Ever since I was a little girl, I was fascinated by the outdoors. It held all sorts of mysteries and wonders, and I would spend countless hours observing darting squirrels or sprouting pansies. I loved nature with all of my heart. I was in awe of the changing seasons, the flash of lightning, and the plants that bore produce. As I grew up, I learned about the variety of threats putting the environment in danger. Plastic pollution and habitat loss, among other issues, seemed to be eating away at the future of the planet. As the environmental degradation worsened, I felt the need to take action. Benjamin Franklin once said, “"Either write something worth reading or do something worth writing." I picked up my pen and wrote my thoughts, emotions, and appreciation for the world I live in. I lost myself to the magnificence of nature, and my passion towards environmental causes and saving our world. It took shape into 30 poems and a few illustrations. I hope you enjoy Harmony: The Saga of the Earth.
Banerjee addresses the planet’s landscape of climate horrors, from the extinction of the dodo bird to the animal cruelty required to make foie gras to plastic waste in the ocean. “What will we do when we run out of land // and all that remains is plastic and concrete?” the poet asks in the haunting “The Loss of Use and Toss.” Though Harmony is often despairing, Banerjee also laces the collection with visions for a better future. “Toccoa and Train” creates a parallel between the female-imagined Toccoa river and the male-imagined train running alongside it, each carrying their burdens and forming a partnership, with the train using the river for “her inspiration.” Together “they both ran and ran and ran, for every generation.”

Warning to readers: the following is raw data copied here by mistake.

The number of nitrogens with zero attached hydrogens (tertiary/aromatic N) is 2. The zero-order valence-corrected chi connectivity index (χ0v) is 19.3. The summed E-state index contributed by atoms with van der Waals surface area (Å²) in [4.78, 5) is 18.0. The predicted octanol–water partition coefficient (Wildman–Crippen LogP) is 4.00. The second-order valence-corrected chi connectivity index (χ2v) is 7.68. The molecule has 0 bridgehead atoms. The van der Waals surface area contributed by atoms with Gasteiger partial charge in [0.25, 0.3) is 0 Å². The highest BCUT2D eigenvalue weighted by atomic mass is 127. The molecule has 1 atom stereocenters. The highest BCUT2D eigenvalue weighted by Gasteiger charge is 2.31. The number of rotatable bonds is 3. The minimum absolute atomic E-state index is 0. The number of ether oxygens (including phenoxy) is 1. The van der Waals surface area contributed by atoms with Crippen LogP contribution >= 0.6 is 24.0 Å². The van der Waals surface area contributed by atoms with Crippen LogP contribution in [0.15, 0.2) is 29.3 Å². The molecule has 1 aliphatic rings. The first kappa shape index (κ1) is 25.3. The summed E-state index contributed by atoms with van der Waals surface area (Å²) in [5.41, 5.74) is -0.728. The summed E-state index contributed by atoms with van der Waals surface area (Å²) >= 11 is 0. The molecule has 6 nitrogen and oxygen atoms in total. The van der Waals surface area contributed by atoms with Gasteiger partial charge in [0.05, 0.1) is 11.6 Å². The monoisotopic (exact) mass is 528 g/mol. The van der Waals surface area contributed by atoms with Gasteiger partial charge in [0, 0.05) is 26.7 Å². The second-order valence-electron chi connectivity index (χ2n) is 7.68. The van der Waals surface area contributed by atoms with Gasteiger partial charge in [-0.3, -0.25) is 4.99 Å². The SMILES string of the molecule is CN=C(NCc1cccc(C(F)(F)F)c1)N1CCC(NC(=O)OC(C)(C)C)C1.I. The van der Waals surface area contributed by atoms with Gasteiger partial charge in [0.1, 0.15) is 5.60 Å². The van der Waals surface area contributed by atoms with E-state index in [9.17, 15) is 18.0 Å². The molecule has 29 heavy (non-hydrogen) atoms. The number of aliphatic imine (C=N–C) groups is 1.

This recontextualization has power. Banerjee imagines a world where the train, once the very emblem of the industrial age, and the river are not opposing forces, but instead part of a flowing harmony. As a love letter and call to action for the earth, Banerjee’s saga is a worthy addition to the genre of climate-change activism poetry by young authors.
Takeaway: Impassioned collection of climate activist poetry written by a student.
Comparable Titles: Luisa A Igloria, Aileen Cassinetto, and Jeremy S Hoffman’s Dear Human at the End of Time, Betsy Franco’s Things I Have to Tell You.
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